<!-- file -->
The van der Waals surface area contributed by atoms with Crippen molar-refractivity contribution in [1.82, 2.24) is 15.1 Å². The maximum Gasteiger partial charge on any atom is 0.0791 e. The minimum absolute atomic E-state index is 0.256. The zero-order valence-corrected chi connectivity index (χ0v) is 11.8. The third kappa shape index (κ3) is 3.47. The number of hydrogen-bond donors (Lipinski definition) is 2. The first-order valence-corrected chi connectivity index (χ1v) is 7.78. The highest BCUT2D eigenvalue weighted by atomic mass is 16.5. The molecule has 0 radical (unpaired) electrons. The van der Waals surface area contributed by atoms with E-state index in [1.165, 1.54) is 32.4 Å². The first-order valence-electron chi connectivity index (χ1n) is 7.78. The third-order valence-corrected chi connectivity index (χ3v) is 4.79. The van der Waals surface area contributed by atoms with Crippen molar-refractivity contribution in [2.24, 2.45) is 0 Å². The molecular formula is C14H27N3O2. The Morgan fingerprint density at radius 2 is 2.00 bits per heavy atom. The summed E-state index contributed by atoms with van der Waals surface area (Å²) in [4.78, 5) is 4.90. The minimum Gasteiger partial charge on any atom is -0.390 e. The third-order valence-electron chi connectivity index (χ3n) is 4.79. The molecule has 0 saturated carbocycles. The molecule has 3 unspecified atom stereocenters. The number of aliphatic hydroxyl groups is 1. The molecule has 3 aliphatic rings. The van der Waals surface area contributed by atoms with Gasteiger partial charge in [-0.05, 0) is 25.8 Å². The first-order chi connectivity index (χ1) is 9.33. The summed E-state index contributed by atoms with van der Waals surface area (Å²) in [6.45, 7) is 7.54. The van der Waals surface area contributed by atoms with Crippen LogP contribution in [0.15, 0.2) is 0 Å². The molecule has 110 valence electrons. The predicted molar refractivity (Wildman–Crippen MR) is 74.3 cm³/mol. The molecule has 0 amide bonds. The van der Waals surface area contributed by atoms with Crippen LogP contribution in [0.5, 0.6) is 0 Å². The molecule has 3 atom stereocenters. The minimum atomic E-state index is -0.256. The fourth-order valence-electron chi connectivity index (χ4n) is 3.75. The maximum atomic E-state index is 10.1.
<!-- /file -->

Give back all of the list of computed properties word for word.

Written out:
The van der Waals surface area contributed by atoms with Crippen molar-refractivity contribution in [1.82, 2.24) is 15.1 Å². The maximum Gasteiger partial charge on any atom is 0.0791 e. The minimum absolute atomic E-state index is 0.256. The zero-order valence-corrected chi connectivity index (χ0v) is 11.8. The third kappa shape index (κ3) is 3.47. The number of hydrogen-bond donors (Lipinski definition) is 2. The first-order valence-corrected chi connectivity index (χ1v) is 7.78. The highest BCUT2D eigenvalue weighted by atomic mass is 16.5. The molecule has 0 radical (unpaired) electrons. The van der Waals surface area contributed by atoms with E-state index in [1.165, 1.54) is 32.4 Å². The first-order valence-electron chi connectivity index (χ1n) is 7.78. The third-order valence-corrected chi connectivity index (χ3v) is 4.79. The van der Waals surface area contributed by atoms with Crippen molar-refractivity contribution in [2.24, 2.45) is 0 Å². The molecular formula is C14H27N3O2. The Morgan fingerprint density at radius 2 is 2.00 bits per heavy atom. The summed E-state index contributed by atoms with van der Waals surface area (Å²) in [4.78, 5) is 4.90. The minimum Gasteiger partial charge on any atom is -0.390 e. The third-order valence-electron chi connectivity index (χ3n) is 4.79. The molecule has 0 saturated carbocycles. The molecule has 3 unspecified atom stereocenters. The number of aliphatic hydroxyl groups is 1. The molecule has 3 aliphatic rings. The van der Waals surface area contributed by atoms with Gasteiger partial charge in [-0.05, 0) is 25.8 Å². The first-order chi connectivity index (χ1) is 9.33. The summed E-state index contributed by atoms with van der Waals surface area (Å²) in [6.45, 7) is 7.54. The van der Waals surface area contributed by atoms with Crippen LogP contribution in [0.15, 0.2) is 0 Å². The molecule has 110 valence electrons. The predicted molar refractivity (Wildman–Crippen MR) is 74.3 cm³/mol. The molecule has 0 amide bonds. The van der Waals surface area contributed by atoms with Crippen LogP contribution in [0.5, 0.6) is 0 Å². The molecule has 3 atom stereocenters. The minimum atomic E-state index is -0.256. The fourth-order valence-electron chi connectivity index (χ4n) is 3.75. The maximum atomic E-state index is 10.1.